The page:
According to the U.S. Department of Education "School districts are required to provide a free appropriate education to students with disabilities based on their individualized educational needs. The services may include special education and related aids and services such as physical therapy, as well as modifications to the regular education program including adjustments in test taking procedures and adjustments to rules regarding absences when a student's absences are due to a disability." If a teacher notices that this is not the case for a specific student, then they should make an appropriate intervention by notifying their principal and school system so that appropriate resources can be provided for their student.
As with most students with disabilities, the classroom accommodations for students with orthopedic impairments will vary dependent on the individual needs of the student. Since many students with orthopedic impairments have no cognitive impairments, the general educator and special educator should collaborate to include the student in the general curriculum as much as possible.
In order for the student to access the general curriculum, the student may require these accommodations:
Special seating arrangements to develop useful posture and movements
Instruction focused on development of gross and fine motor skills
Securing suitable augmentative communication and other assistive devices
Awareness of medical condition and its affect on the student (such as getting tired quickly)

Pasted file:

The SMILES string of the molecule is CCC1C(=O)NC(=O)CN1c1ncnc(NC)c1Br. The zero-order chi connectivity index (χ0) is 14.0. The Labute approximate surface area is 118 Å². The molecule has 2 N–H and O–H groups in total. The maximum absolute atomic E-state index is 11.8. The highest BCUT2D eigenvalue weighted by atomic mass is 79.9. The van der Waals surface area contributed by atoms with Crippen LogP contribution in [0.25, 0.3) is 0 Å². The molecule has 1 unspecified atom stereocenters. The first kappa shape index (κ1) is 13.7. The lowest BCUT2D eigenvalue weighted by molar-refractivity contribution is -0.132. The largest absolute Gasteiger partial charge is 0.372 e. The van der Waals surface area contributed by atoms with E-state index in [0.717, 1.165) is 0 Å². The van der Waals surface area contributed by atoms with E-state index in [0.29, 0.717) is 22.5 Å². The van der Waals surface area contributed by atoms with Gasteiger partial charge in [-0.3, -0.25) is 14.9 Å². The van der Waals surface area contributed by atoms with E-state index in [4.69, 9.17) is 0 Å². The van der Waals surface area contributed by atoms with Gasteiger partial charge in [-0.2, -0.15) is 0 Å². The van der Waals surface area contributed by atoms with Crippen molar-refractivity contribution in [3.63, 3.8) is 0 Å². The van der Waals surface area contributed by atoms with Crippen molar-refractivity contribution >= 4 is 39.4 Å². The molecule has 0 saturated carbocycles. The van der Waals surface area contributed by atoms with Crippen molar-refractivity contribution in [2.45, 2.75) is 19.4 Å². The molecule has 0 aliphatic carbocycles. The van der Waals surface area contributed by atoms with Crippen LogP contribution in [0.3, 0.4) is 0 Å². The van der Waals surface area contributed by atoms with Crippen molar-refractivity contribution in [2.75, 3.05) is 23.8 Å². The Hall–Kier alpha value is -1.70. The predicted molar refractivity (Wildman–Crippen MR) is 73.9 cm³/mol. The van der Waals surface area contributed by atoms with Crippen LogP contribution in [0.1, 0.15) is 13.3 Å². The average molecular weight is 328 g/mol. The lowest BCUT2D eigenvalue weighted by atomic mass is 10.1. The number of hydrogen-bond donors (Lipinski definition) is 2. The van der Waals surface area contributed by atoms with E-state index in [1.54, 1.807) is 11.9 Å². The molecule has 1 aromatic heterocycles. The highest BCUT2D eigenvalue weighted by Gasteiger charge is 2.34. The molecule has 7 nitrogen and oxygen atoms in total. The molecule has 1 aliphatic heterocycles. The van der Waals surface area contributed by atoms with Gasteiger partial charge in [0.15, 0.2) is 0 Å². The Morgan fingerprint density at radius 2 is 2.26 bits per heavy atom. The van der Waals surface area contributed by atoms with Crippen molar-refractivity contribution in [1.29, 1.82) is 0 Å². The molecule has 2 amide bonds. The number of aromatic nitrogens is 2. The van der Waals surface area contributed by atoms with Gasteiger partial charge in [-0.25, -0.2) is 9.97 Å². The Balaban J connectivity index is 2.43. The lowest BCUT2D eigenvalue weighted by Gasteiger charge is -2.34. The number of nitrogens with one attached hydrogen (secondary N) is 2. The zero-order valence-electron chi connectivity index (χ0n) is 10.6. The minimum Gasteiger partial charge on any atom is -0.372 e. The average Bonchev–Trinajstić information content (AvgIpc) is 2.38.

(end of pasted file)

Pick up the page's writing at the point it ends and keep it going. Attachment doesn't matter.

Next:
Where the majority of students with orthopedic impairments are concerned it is a matter of focusing on needed accommodations in the academic environment. As with many students with disabilities, classroom accommodations for students with orthopedic impairments vary depending on the individual and their particular needs. Because the majority of students with orthopedic impairments do not experience cognitive disabilities as well, an educator should collaborate with the student in relation to their curriculum as much as possible or needed.
Because of the multi-faceted nature of orthopedic impairments, other specialists may be involved in developing and implementing an appropriate educational program for the student. These specialists can include:
Physical Therapists who work on gross motor skills (focusing on the legs, back, neck and torso)
Occupational Therapists who work on fine motor skills (focusing on the arms and hands as well as daily living activities such as dressing and bathing)
Speech-Language Pathologists who work with the student on problems with speech and language
Adapted Physical Education Teachers, who are specially trained PE teachers who work along with the OT and PT to develop an exercise program to help students with disabilities
Other Therapists (Massage Therapists, Music Therapists, etc.)
The National Association of Special Education Resources or NASET has a teacher to teacher forum that provides teachers with to connect with other educators in the special education community: http://www.naset.org/544.0.html#c770
The U.S. department of Education offers essential and crucial knowledge for teachers to know concerning laws and rights of students in the classroom. This website navigates the legal requirements for students with disabilities to have the most fulfilling education available. This part of the website connects direction to students with disabilities and outlines several resources available. http://www2.ed.gov/parents/needs/speced/edpicks.jhtml